Study Questions Whether Rest Helps Following Childhood Concussions

After a child suffers a concussion, common advice calls for rest. However, the findings of new research suggests that may not be as beneficial as quickly getting the child physically active again following a head trauma. 

In a study published this week in the Journal of the American Medical Association (JAMA), Canadian researchers found that children who suffered a concussion and began physical activity within a week after the injury suffered less concussion symptoms in the long run, compared to those who waited and rested according to current guidelines.

Researchers focused on assessing the number of persistent postconcussive symptoms (PPCS) seven days and 28 days after head injury, evaluating the severity of symptoms using standardized questionnaires.

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The study focused on data from nine Pediatric Emergency Research Canada Network emergency rooms involving more than 3,000 children ages five to 18 from August 2013 to June 2015.

Overall, about 70% of children and teens became active again within seven days of their injury. Of those children, 31% were symptom free and about 48% had at least three persistent or worsening postconcussive symptoms at day seven.

Comparatively, about 80% of children and teens who rested the first week after injury had at least three postconcussive symptoms by day seven.

By day 28, 40% of children that rested still had postconcussive symptoms, compared to about 29% of children who resumed physical activity.

Children who engaged in physical activity participated in things like light aerobic exercise, sport specific exercise, non-contact drills, and in a very few number of cases full-contact practice or competition.

Concussion symptoms include headaches, nausea, vision changes, problems concentrating, trouble sleeping, and emotional or behavioral disturbances. Most symptoms will go away within three months but sometimes will persist for a year or more.

Researchers  determined that participation in physical activity within one week after injury may benefit a child’s recovery following acute concussion.

Concussion Guidelines

The findings run counter to current concussion guidelines, which advocate for no physical activity following a concussion or mild traumatic brain injury.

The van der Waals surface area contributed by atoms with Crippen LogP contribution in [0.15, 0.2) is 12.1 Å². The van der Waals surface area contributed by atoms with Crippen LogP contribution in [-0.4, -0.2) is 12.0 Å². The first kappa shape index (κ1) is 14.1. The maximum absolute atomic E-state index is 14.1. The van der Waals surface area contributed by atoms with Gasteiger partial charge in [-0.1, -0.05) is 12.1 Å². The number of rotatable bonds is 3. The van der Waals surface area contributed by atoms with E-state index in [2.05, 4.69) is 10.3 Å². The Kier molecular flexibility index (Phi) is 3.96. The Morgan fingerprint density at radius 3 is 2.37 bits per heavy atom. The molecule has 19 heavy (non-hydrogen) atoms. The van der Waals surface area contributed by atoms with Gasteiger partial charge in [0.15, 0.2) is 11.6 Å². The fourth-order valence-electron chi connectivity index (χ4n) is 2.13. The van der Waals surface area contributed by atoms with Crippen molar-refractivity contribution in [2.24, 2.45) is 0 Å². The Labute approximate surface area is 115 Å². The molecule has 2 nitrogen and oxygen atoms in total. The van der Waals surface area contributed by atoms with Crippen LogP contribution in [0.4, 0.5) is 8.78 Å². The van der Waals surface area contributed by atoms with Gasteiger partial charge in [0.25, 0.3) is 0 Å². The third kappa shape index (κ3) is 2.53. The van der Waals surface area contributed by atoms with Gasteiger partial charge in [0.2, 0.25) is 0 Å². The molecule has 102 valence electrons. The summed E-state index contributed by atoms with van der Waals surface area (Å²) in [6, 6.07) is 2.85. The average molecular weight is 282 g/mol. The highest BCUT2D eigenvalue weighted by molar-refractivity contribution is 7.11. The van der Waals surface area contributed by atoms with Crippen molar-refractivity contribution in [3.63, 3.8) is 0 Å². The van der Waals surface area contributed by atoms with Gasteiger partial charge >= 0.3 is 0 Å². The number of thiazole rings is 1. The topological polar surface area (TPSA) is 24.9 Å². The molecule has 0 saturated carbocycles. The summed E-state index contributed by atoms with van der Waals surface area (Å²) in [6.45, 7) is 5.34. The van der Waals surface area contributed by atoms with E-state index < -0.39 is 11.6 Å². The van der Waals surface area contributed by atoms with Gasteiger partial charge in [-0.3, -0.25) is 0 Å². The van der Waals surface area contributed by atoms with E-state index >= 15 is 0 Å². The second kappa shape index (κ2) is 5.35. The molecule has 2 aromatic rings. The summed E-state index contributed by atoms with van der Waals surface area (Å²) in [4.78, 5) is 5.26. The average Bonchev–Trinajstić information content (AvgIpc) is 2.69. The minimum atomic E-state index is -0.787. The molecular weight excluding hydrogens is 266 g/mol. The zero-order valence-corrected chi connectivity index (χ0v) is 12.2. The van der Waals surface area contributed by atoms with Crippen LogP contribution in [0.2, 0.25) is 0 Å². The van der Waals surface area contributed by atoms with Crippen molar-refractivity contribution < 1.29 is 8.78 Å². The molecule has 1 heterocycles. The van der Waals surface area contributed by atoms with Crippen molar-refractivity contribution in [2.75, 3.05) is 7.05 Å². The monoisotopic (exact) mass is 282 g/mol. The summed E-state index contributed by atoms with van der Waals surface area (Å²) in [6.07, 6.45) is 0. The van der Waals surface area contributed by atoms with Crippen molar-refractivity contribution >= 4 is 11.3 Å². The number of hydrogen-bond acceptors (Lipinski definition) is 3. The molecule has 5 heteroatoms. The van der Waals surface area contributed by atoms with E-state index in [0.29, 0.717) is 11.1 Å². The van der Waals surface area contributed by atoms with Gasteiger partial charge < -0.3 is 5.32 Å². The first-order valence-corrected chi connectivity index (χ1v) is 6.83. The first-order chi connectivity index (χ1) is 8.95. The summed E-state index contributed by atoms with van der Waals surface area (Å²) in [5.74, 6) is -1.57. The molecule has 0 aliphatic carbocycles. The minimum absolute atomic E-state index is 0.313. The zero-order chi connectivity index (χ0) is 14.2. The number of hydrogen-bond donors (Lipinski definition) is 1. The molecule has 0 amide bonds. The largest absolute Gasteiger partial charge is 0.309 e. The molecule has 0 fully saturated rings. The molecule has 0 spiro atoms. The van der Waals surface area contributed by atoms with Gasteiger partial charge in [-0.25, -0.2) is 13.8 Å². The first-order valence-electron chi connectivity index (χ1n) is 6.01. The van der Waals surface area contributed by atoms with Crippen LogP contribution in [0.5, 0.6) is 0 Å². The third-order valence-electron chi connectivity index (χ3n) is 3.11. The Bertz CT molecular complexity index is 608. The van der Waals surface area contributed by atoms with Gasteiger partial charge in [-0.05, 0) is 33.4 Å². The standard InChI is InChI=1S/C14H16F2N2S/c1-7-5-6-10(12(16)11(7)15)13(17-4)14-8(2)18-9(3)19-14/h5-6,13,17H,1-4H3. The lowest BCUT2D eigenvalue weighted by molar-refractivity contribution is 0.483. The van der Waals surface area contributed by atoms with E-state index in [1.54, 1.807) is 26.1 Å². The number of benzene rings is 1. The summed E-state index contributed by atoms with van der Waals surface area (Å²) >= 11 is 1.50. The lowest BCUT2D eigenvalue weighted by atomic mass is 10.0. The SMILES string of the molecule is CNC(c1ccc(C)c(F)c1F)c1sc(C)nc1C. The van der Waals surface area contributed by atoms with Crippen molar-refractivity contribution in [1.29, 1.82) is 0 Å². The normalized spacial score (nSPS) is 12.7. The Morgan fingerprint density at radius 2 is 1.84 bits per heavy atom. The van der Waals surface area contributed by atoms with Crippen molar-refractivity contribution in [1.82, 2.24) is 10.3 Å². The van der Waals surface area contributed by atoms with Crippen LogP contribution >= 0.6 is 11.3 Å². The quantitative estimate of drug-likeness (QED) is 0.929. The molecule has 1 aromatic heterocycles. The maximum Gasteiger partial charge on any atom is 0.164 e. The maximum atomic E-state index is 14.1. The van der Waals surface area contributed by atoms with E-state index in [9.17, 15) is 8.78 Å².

“Divergence from conservative rest recommendations following pediatric concussion toward early active physical rehabilitation would be a new approach in concussion management, potentially affecting the well-being of millions of children and families worldwide,” the study’s authors wrote. “Early physical activity could mitigate the undesired effects of physical and mental deconditioning associated with prolonged rest.”

Research has shown people who suffer traumatic brain injuries face a wide range of risks, including increased risk of dying from and unintended injury, increased risk of ending up in prison later in life, and for teens a higher likelihood of developing anxiety and depression, especially teens who took longer to recover than adults.

A study published in 2015 suggested treatment guidelines for concussions, like those indicating rest following head injury, may have no impact on the outcome or survival rates for patients.

Researchers say the findings are promising, but recommend more studies are needed to determine if this is the best advice, especially considering about one-third of all children who suffer a concussion will experience ongoing or worsening symptoms. They suggest physical activity may be beneficial to brain injury patients by improving cerebral blood flow, promoting neuroplasticity, and releasing endorphins; all things that may help heal the brain.

Researchers also warn parents and doctors to remain cautious. Resuming physical activity after concussion does not mean a child should start playing football or other full contact sports again. Doing that puts them at risk of suffering another head injury.

Another study published in 2013 found that patients who suffer a second injury to the head following a traumatic brain injury, or a typical concussion, have an increased risk of death. The research indicated the second blow to the head is especially harmful if the brain has not had enough time to recover.

According to previous studies, more than 2 million children in the U.S. suffer concussions every year and more than 1 million are not treated by a doctor. Head injury rates have skyrocketed among children since 1990.

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